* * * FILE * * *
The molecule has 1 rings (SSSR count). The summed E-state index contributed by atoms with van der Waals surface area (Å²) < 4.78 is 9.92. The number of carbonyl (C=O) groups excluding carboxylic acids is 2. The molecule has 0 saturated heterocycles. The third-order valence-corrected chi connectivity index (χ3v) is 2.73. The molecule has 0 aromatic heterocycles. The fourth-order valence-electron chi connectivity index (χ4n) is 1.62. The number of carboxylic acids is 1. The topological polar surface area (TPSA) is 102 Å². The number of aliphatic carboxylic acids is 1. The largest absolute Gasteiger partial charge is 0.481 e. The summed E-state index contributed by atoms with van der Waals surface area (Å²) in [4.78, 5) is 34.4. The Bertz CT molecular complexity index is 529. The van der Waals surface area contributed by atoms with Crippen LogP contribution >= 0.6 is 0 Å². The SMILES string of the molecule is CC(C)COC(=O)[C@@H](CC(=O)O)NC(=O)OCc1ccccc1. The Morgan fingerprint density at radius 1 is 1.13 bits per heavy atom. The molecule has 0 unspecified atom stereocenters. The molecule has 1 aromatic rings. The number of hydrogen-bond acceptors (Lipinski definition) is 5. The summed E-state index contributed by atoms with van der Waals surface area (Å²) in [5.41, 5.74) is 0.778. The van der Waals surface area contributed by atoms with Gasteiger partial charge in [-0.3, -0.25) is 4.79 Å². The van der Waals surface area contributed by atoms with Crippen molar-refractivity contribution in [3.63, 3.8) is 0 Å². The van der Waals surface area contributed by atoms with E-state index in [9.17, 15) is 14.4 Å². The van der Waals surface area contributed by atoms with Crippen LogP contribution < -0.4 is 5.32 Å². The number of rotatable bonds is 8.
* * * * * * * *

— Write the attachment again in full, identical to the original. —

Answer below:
The molecule has 1 rings (SSSR count). The summed E-state index contributed by atoms with van der Waals surface area (Å²) < 4.78 is 9.92. The number of carbonyl (C=O) groups excluding carboxylic acids is 2. The molecule has 0 saturated heterocycles. The third-order valence-corrected chi connectivity index (χ3v) is 2.73. The molecule has 0 aromatic heterocycles. The fourth-order valence-electron chi connectivity index (χ4n) is 1.62. The number of carboxylic acids is 1. The topological polar surface area (TPSA) is 102 Å². The number of aliphatic carboxylic acids is 1. The largest absolute Gasteiger partial charge is 0.481 e. The summed E-state index contributed by atoms with van der Waals surface area (Å²) in [4.78, 5) is 34.4. The Bertz CT molecular complexity index is 529. The van der Waals surface area contributed by atoms with Crippen LogP contribution >= 0.6 is 0 Å². The SMILES string of the molecule is CC(C)COC(=O)[C@@H](CC(=O)O)NC(=O)OCc1ccccc1. The Morgan fingerprint density at radius 1 is 1.13 bits per heavy atom. The molecule has 0 unspecified atom stereocenters. The molecule has 1 aromatic rings. The number of hydrogen-bond acceptors (Lipinski definition) is 5. The summed E-state index contributed by atoms with van der Waals surface area (Å²) in [5.41, 5.74) is 0.778. The van der Waals surface area contributed by atoms with Gasteiger partial charge in [-0.3, -0.25) is 4.79 Å². The van der Waals surface area contributed by atoms with Crippen molar-refractivity contribution in [3.63, 3.8) is 0 Å². The van der Waals surface area contributed by atoms with E-state index in [9.17, 15) is 14.4 Å². The van der Waals surface area contributed by atoms with Crippen LogP contribution < -0.4 is 5.32 Å². The number of rotatable bonds is 8.